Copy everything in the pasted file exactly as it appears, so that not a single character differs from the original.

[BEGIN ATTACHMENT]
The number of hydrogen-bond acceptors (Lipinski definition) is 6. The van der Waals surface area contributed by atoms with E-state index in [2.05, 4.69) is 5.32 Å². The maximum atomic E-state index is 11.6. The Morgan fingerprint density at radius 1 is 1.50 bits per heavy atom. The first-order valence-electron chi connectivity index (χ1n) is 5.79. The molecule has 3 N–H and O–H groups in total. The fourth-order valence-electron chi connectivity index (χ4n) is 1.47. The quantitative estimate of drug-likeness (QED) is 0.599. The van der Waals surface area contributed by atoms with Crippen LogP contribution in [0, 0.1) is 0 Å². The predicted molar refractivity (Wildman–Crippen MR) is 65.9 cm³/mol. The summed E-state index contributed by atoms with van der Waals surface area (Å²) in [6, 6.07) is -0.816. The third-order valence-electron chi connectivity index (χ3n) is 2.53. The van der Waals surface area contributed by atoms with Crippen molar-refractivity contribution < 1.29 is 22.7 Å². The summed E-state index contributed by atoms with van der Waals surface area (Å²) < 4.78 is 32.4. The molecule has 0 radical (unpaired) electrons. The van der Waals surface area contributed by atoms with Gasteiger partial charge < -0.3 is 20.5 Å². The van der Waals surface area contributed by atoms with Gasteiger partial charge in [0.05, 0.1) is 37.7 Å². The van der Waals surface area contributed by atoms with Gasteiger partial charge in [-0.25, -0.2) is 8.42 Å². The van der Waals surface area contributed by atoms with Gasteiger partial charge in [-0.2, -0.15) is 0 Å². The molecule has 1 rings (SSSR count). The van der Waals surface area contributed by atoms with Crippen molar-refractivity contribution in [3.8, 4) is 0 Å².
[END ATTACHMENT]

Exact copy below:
The number of hydrogen-bond acceptors (Lipinski definition) is 6. The van der Waals surface area contributed by atoms with E-state index in [2.05, 4.69) is 5.32 Å². The maximum atomic E-state index is 11.6. The Morgan fingerprint density at radius 1 is 1.50 bits per heavy atom. The first-order valence-electron chi connectivity index (χ1n) is 5.79. The molecule has 3 N–H and O–H groups in total. The fourth-order valence-electron chi connectivity index (χ4n) is 1.47. The quantitative estimate of drug-likeness (QED) is 0.599. The van der Waals surface area contributed by atoms with Crippen LogP contribution in [0, 0.1) is 0 Å². The predicted molar refractivity (Wildman–Crippen MR) is 65.9 cm³/mol. The summed E-state index contributed by atoms with van der Waals surface area (Å²) in [6, 6.07) is -0.816. The third-order valence-electron chi connectivity index (χ3n) is 2.53. The van der Waals surface area contributed by atoms with Crippen molar-refractivity contribution < 1.29 is 22.7 Å². The summed E-state index contributed by atoms with van der Waals surface area (Å²) < 4.78 is 32.4. The molecule has 0 radical (unpaired) electrons. The van der Waals surface area contributed by atoms with Gasteiger partial charge < -0.3 is 20.5 Å². The van der Waals surface area contributed by atoms with Gasteiger partial charge in [0.05, 0.1) is 37.7 Å². The van der Waals surface area contributed by atoms with Gasteiger partial charge in [-0.25, -0.2) is 8.42 Å². The van der Waals surface area contributed by atoms with Gasteiger partial charge in [-0.2, -0.15) is 0 Å². The molecule has 1 rings (SSSR count). The van der Waals surface area contributed by atoms with Crippen molar-refractivity contribution in [3.8, 4) is 0 Å².